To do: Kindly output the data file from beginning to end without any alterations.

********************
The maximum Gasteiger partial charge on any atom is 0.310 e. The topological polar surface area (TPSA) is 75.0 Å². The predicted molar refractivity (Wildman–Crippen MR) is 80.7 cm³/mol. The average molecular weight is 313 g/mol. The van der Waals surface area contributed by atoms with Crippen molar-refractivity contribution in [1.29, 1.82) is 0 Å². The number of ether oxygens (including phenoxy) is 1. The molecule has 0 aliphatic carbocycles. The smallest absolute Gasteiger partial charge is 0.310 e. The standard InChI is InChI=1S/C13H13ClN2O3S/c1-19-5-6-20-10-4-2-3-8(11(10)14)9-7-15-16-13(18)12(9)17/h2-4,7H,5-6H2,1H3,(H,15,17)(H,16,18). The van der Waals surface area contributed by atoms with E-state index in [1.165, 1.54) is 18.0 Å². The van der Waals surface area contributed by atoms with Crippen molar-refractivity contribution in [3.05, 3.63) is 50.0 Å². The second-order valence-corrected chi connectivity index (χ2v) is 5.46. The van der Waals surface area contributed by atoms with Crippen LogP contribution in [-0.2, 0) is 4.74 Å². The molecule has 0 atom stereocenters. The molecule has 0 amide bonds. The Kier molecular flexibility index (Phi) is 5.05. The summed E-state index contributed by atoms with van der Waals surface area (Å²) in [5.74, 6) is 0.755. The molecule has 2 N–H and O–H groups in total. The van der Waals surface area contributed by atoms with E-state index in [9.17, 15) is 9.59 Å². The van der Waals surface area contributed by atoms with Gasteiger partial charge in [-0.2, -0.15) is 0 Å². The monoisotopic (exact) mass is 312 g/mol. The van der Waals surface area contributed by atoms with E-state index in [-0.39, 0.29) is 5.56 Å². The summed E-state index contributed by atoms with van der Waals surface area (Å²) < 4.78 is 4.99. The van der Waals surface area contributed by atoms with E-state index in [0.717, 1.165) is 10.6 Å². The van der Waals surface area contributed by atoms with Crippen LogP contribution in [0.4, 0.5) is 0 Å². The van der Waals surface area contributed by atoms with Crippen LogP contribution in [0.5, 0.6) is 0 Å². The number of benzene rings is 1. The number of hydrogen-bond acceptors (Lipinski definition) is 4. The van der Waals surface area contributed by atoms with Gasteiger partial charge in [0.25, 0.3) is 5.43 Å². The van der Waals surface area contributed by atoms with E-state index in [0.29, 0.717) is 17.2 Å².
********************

The maximum Gasteiger partial charge on any atom is 0.310 e. The topological polar surface area (TPSA) is 75.0 Å². The predicted molar refractivity (Wildman–Crippen MR) is 80.7 cm³/mol. The average molecular weight is 313 g/mol. The van der Waals surface area contributed by atoms with Crippen molar-refractivity contribution in [1.29, 1.82) is 0 Å². The number of ether oxygens (including phenoxy) is 1. The molecule has 0 aliphatic carbocycles. The smallest absolute Gasteiger partial charge is 0.310 e. The standard InChI is InChI=1S/C13H13ClN2O3S/c1-19-5-6-20-10-4-2-3-8(11(10)14)9-7-15-16-13(18)12(9)17/h2-4,7H,5-6H2,1H3,(H,15,17)(H,16,18). The van der Waals surface area contributed by atoms with E-state index in [1.165, 1.54) is 18.0 Å². The van der Waals surface area contributed by atoms with Crippen molar-refractivity contribution in [3.05, 3.63) is 50.0 Å². The second-order valence-corrected chi connectivity index (χ2v) is 5.46. The van der Waals surface area contributed by atoms with Crippen LogP contribution in [-0.2, 0) is 4.74 Å². The molecule has 0 atom stereocenters. The molecule has 0 amide bonds. The Kier molecular flexibility index (Phi) is 5.05. The summed E-state index contributed by atoms with van der Waals surface area (Å²) in [5.74, 6) is 0.755. The molecule has 2 N–H and O–H groups in total. The van der Waals surface area contributed by atoms with E-state index in [9.17, 15) is 9.59 Å². The van der Waals surface area contributed by atoms with Gasteiger partial charge in [-0.2, -0.15) is 0 Å². The monoisotopic (exact) mass is 312 g/mol. The van der Waals surface area contributed by atoms with E-state index in [-0.39, 0.29) is 5.56 Å². The summed E-state index contributed by atoms with van der Waals surface area (Å²) < 4.78 is 4.99. The van der Waals surface area contributed by atoms with E-state index in [0.717, 1.165) is 10.6 Å². The van der Waals surface area contributed by atoms with Crippen LogP contribution in [0.4, 0.5) is 0 Å². The van der Waals surface area contributed by atoms with Crippen LogP contribution in [0.5, 0.6) is 0 Å². The number of benzene rings is 1. The number of hydrogen-bond acceptors (Lipinski definition) is 4. The van der Waals surface area contributed by atoms with Gasteiger partial charge in [0.25, 0.3) is 5.43 Å². The van der Waals surface area contributed by atoms with E-state index in [0.29, 0.717) is 17.2 Å².